LG will be revealing its first 4K computer monitors at CES 2014. LG's monitors will be true cinematic 4K, as opposed to the slighty lower Ultra HD offered by its competitors. Two models have been annouced, one 31-inch and another, slightly more manageable 24-inch.
Forget about the holidays that are fast approaching! LG Electronics is already looking ahead to 2014 and the first big tech gadget event of the year: the Consumer Electronics Show in January. During CES, LG will debut the company's first 4K PC monitor, the 31-inch "Real 4K" 31MU95.
The difference with LG's first 4K monitor is that it will offer 4096-by-2160 resolution. This is the ultra-wide 4K resolution favored by the film industry versus the so-called Ultra HD version (3840-by-2160) seen on 4K HDTVs.
As you might guess, LG's first foray into 4K monitors will be aimed at professionals in visual industries such as design and film.
Other features, a release date, and pricing weren't announced, but this cinematic 4K monitor will likely be out of reach for most of us. The 31-inch Ultra HD monitors from Asus, Dell, and Sharp are already priced well over $3,000. All those extra pixels for the cinematic flavor of 4K should mean an even higher price tag for LG's PC panel.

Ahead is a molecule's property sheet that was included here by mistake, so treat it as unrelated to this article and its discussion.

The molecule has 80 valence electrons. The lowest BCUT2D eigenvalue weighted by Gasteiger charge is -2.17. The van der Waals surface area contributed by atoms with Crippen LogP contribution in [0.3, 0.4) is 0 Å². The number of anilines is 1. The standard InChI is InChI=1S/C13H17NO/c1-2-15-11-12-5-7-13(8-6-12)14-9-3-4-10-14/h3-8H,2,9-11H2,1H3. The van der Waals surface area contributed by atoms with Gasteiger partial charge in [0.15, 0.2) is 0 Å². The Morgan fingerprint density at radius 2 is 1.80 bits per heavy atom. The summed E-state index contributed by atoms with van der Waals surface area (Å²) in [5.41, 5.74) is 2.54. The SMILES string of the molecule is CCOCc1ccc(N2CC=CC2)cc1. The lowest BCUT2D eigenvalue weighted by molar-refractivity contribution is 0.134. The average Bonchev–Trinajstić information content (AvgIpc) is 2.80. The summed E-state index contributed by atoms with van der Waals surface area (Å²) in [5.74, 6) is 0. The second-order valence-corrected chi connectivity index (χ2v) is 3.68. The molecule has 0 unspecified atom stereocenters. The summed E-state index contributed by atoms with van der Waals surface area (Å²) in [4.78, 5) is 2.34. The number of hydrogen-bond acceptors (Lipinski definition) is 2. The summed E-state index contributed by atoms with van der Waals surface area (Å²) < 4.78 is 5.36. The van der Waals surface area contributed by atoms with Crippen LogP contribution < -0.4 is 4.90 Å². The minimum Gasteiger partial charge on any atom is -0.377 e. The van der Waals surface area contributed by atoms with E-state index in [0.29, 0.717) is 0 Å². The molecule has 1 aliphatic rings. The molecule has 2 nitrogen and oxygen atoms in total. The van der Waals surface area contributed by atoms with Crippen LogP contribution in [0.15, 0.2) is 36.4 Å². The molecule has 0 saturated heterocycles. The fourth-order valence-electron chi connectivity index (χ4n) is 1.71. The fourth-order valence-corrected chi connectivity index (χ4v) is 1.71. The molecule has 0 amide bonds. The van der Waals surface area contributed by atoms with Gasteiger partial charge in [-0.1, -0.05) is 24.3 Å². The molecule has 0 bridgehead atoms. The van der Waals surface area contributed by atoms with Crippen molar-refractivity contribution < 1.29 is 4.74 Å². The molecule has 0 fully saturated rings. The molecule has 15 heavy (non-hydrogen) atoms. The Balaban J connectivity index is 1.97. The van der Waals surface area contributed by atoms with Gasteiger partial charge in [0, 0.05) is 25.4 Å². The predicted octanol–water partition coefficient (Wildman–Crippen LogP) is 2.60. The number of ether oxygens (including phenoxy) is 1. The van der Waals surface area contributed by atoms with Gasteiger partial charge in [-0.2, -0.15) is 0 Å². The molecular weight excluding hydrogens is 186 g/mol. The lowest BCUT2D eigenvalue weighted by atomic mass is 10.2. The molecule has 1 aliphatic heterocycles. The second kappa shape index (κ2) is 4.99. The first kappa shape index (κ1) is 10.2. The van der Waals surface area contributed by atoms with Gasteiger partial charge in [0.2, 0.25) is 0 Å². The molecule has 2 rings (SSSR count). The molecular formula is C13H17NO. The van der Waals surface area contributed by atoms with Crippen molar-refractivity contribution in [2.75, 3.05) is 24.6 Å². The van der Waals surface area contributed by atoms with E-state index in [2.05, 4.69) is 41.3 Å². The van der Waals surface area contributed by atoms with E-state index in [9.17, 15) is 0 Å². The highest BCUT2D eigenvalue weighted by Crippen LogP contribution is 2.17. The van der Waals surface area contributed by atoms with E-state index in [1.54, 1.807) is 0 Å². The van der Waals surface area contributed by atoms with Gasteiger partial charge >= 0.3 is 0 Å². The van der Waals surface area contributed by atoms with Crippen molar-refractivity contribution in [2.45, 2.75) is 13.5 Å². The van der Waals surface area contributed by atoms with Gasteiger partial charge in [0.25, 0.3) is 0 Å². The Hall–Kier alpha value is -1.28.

Even if we could all afford it, however, the idea of staring at a 31-inch 4K monitor seems a bit excessive unless you're a hard core gamer or graphics professional. Do you really need a 31-inch monitor, after all, just to fill out a spreadsheet, check Facebook, or stream the occasional movie from Netflix?
That may be why Dell has a more reasonably-sized 24-inch Ultra HD PC display for $1,300, and soon plans to roll out a sub-$1,000 28-inch panel. It's still expensive, but at least your home office won't be dominated by an overbearing LCD panel.
It's a good bet that, just like in 2013, 4K will be one of the major themes during CES 2014.
With the 3D craze waning and connected smart TVs old hat, electronics makers are desperate for a new selling point that can lure shoppers into A/V showrooms.
With falling TV prices, broadcasters working on 4K compression techniques, and streaming media companies such as Amazon and Netflix getting into the Ultra HD revolution, 4K is almost certainly the next big thing. But we're definitely still wading in the early adopter phase, and it's anybody's guess as to when 4K will go mainstream.